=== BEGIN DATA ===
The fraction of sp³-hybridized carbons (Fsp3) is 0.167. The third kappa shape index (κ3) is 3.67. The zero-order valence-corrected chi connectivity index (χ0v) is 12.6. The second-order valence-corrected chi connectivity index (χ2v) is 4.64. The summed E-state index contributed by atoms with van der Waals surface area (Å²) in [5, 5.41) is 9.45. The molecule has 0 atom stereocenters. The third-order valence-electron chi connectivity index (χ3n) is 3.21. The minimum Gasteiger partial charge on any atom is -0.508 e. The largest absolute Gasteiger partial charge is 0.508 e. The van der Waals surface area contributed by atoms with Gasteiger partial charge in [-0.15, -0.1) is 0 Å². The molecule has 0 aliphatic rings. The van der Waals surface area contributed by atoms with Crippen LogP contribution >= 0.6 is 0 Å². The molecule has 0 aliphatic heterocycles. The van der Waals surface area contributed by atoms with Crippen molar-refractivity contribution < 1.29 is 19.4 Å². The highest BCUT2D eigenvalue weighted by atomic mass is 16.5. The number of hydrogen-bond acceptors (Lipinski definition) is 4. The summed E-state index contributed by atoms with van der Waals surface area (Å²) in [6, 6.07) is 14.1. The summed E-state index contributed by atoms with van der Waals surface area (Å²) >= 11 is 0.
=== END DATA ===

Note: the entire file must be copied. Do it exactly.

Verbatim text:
The fraction of sp³-hybridized carbons (Fsp3) is 0.167. The third kappa shape index (κ3) is 3.67. The zero-order valence-corrected chi connectivity index (χ0v) is 12.6. The second-order valence-corrected chi connectivity index (χ2v) is 4.64. The summed E-state index contributed by atoms with van der Waals surface area (Å²) in [5, 5.41) is 9.45. The molecule has 0 atom stereocenters. The third-order valence-electron chi connectivity index (χ3n) is 3.21. The minimum Gasteiger partial charge on any atom is -0.508 e. The largest absolute Gasteiger partial charge is 0.508 e. The van der Waals surface area contributed by atoms with Gasteiger partial charge in [-0.15, -0.1) is 0 Å². The molecule has 0 aliphatic rings. The van der Waals surface area contributed by atoms with Crippen LogP contribution >= 0.6 is 0 Å². The molecule has 0 aliphatic heterocycles. The van der Waals surface area contributed by atoms with Crippen molar-refractivity contribution < 1.29 is 19.4 Å². The highest BCUT2D eigenvalue weighted by atomic mass is 16.5. The number of hydrogen-bond acceptors (Lipinski definition) is 4. The summed E-state index contributed by atoms with van der Waals surface area (Å²) in [6, 6.07) is 14.1. The summed E-state index contributed by atoms with van der Waals surface area (Å²) >= 11 is 0.